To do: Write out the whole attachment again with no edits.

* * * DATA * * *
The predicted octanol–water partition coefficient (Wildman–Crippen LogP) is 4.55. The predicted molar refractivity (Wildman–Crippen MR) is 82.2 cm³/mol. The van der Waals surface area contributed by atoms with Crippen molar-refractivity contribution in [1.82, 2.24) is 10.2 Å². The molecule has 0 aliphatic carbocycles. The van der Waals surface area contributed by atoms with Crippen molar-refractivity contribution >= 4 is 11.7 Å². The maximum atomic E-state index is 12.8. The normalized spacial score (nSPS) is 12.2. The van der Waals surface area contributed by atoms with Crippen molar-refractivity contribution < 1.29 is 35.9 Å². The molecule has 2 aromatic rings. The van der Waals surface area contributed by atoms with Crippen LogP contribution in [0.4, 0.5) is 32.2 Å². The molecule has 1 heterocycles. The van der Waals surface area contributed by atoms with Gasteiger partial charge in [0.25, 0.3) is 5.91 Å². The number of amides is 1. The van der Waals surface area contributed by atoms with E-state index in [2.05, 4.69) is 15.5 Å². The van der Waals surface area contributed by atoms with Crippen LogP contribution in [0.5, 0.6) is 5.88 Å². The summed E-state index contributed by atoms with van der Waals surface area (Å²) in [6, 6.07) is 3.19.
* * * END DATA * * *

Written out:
The predicted octanol–water partition coefficient (Wildman–Crippen LogP) is 4.55. The predicted molar refractivity (Wildman–Crippen MR) is 82.2 cm³/mol. The van der Waals surface area contributed by atoms with Crippen molar-refractivity contribution in [1.82, 2.24) is 10.2 Å². The molecule has 0 aliphatic carbocycles. The van der Waals surface area contributed by atoms with Crippen molar-refractivity contribution >= 4 is 11.7 Å². The maximum atomic E-state index is 12.8. The normalized spacial score (nSPS) is 12.2. The van der Waals surface area contributed by atoms with Crippen molar-refractivity contribution < 1.29 is 35.9 Å². The molecule has 2 aromatic rings. The van der Waals surface area contributed by atoms with Crippen LogP contribution in [0.4, 0.5) is 32.2 Å². The molecule has 1 heterocycles. The van der Waals surface area contributed by atoms with Gasteiger partial charge in [0.25, 0.3) is 5.91 Å². The number of amides is 1. The van der Waals surface area contributed by atoms with E-state index in [2.05, 4.69) is 15.5 Å². The van der Waals surface area contributed by atoms with Crippen LogP contribution in [0.5, 0.6) is 5.88 Å². The summed E-state index contributed by atoms with van der Waals surface area (Å²) in [6, 6.07) is 3.19.